AF Association
13,998 members16,926 posts

So what next?

I've done five complete stress tests and ultrasound and have confirmed my heart's structure and function are all normal. I don't have any risk factor. All my afib happened when I was sleeping. Just got the 6th episode yesterday, woke up at 4am in afib. Needless to say that was so frustrated and desperate, since I've been doing everything I can - eat well, exercise daily, take supplements: magnesium, L-cartnitine, D-ribose, krill oil, eat bananas and lots of fruits.

I've also tried all triggers that people had ever mentioned but none of them do me any difference, including coffee, red wine and other booze, tea, soda, sweetener, barbecue, Chinese food with MSG, running, jumping, sleeping on left and right side, suddenly bending down or twisting body, gluten, wheat, etc.

I used to think mine was vagal afib, as it only happened when I was sleeping. But other than that, I didn't have problem bending down, stomach bloating, sleeping on left side or right side. I thought it might be triggered by slow heart rate, as I once noticed my heart rate dropped to about 50 one hour before onset. However, I noticed in the last episode that my heart rate was around 60 all the time before onset. So looks like low heart rate is not the problem either.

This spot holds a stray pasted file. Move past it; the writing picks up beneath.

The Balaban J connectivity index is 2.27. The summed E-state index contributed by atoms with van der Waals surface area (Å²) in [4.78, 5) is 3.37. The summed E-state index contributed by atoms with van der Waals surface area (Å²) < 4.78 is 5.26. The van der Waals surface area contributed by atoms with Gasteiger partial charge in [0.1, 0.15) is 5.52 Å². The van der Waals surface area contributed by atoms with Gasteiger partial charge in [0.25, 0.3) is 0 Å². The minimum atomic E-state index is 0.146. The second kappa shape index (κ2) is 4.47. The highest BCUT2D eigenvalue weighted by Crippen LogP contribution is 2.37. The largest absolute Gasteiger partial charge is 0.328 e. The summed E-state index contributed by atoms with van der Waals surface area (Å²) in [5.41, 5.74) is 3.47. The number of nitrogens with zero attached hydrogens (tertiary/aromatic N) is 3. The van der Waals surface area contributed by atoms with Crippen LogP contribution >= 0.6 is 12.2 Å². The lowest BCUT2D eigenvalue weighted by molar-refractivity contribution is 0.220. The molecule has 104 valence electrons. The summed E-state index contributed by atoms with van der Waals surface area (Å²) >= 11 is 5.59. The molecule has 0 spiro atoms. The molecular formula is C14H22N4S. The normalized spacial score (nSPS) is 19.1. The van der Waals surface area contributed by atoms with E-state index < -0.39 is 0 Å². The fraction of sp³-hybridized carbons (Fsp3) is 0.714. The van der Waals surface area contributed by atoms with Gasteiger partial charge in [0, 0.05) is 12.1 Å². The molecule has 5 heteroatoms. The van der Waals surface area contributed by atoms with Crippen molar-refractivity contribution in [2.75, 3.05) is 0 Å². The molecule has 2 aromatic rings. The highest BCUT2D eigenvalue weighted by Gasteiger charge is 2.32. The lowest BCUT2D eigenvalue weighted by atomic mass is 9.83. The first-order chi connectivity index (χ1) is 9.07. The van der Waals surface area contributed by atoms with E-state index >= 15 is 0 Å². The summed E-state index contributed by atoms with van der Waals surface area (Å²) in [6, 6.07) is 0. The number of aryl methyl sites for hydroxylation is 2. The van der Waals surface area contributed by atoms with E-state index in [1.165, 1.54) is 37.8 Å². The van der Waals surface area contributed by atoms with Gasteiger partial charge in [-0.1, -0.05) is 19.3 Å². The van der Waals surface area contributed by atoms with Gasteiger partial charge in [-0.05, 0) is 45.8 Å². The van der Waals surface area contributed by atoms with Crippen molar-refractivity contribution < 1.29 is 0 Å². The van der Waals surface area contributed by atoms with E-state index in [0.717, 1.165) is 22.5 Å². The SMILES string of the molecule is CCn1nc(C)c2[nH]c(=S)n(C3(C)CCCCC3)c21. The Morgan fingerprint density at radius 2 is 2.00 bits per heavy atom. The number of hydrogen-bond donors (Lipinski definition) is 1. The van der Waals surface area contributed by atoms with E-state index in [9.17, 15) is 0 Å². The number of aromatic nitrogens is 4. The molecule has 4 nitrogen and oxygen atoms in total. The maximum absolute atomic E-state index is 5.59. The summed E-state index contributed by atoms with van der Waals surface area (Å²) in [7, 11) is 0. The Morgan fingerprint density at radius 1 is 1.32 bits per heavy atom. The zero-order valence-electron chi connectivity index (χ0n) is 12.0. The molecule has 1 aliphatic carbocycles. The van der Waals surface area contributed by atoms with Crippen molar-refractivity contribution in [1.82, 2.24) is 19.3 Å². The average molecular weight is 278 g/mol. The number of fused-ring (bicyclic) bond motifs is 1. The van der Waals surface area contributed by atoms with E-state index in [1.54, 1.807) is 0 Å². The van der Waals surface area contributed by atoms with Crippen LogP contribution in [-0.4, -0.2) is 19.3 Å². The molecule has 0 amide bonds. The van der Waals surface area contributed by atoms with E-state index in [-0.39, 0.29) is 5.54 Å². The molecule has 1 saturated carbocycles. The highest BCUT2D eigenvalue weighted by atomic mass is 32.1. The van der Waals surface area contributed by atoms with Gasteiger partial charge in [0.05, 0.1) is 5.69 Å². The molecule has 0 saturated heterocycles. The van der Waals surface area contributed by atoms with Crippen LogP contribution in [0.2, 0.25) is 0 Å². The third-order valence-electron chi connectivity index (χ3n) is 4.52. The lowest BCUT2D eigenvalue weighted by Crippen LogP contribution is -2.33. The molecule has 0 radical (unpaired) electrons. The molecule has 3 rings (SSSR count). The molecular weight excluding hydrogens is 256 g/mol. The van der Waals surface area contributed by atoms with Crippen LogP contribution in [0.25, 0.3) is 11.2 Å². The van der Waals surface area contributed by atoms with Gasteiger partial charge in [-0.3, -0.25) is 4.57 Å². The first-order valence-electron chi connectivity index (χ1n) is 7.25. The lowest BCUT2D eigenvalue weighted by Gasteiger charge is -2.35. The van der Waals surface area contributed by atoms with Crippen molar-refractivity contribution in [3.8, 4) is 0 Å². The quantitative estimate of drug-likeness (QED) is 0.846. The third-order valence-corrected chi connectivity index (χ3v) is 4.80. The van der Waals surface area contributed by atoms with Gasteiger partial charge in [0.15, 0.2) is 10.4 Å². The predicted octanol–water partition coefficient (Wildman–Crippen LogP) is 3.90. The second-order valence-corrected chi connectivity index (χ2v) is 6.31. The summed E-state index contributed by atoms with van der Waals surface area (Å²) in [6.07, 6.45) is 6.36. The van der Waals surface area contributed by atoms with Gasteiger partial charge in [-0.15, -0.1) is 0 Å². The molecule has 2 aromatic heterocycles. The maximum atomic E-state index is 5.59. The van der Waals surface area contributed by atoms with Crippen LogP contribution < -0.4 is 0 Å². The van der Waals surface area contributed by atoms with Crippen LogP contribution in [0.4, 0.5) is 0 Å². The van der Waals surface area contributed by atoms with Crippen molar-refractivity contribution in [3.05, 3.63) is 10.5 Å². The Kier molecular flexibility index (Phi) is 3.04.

I did notice in my last episode, my O2 level dropped to 85% once about 50 minutes before my heart rate jumped from 57 to 90, then 15 minutes later it climbed to 125. So I guess that was triggered by sleep apnea. However, last night my O2 level was downed to 81% and I had 96 episodes of apnea that dropped O2 more than 4% while there were 20 minutes in total that the O2 level was below 90%, but I didn't have an episode but only some spikes.